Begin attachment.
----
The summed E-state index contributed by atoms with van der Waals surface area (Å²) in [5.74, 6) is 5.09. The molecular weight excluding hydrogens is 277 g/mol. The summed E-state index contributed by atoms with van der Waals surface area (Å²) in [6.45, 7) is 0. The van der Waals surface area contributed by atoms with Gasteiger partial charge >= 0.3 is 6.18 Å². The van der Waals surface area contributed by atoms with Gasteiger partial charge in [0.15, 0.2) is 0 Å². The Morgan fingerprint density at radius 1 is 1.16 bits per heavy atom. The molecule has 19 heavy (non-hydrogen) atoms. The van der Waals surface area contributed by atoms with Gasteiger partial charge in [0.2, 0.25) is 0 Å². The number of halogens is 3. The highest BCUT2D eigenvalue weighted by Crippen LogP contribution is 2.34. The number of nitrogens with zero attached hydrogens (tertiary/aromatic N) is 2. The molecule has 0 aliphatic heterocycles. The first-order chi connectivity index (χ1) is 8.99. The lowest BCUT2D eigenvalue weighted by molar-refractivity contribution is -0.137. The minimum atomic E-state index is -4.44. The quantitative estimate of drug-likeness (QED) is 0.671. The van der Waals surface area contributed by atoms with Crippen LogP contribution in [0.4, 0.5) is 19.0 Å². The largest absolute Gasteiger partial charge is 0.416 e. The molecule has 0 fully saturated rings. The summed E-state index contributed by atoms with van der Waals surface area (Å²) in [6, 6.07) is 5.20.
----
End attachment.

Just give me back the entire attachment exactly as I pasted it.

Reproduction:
The summed E-state index contributed by atoms with van der Waals surface area (Å²) in [5.74, 6) is 5.09. The molecular weight excluding hydrogens is 277 g/mol. The summed E-state index contributed by atoms with van der Waals surface area (Å²) in [6.45, 7) is 0. The van der Waals surface area contributed by atoms with Gasteiger partial charge >= 0.3 is 6.18 Å². The van der Waals surface area contributed by atoms with Gasteiger partial charge in [0.15, 0.2) is 0 Å². The Morgan fingerprint density at radius 1 is 1.16 bits per heavy atom. The molecule has 19 heavy (non-hydrogen) atoms. The van der Waals surface area contributed by atoms with Gasteiger partial charge in [0.2, 0.25) is 0 Å². The number of halogens is 3. The highest BCUT2D eigenvalue weighted by Crippen LogP contribution is 2.34. The number of nitrogens with zero attached hydrogens (tertiary/aromatic N) is 2. The molecule has 0 aliphatic heterocycles. The first-order chi connectivity index (χ1) is 8.99. The lowest BCUT2D eigenvalue weighted by molar-refractivity contribution is -0.137. The minimum atomic E-state index is -4.44. The quantitative estimate of drug-likeness (QED) is 0.671. The van der Waals surface area contributed by atoms with Crippen LogP contribution in [0.4, 0.5) is 19.0 Å². The largest absolute Gasteiger partial charge is 0.416 e. The molecule has 0 fully saturated rings. The summed E-state index contributed by atoms with van der Waals surface area (Å²) in [6, 6.07) is 5.20.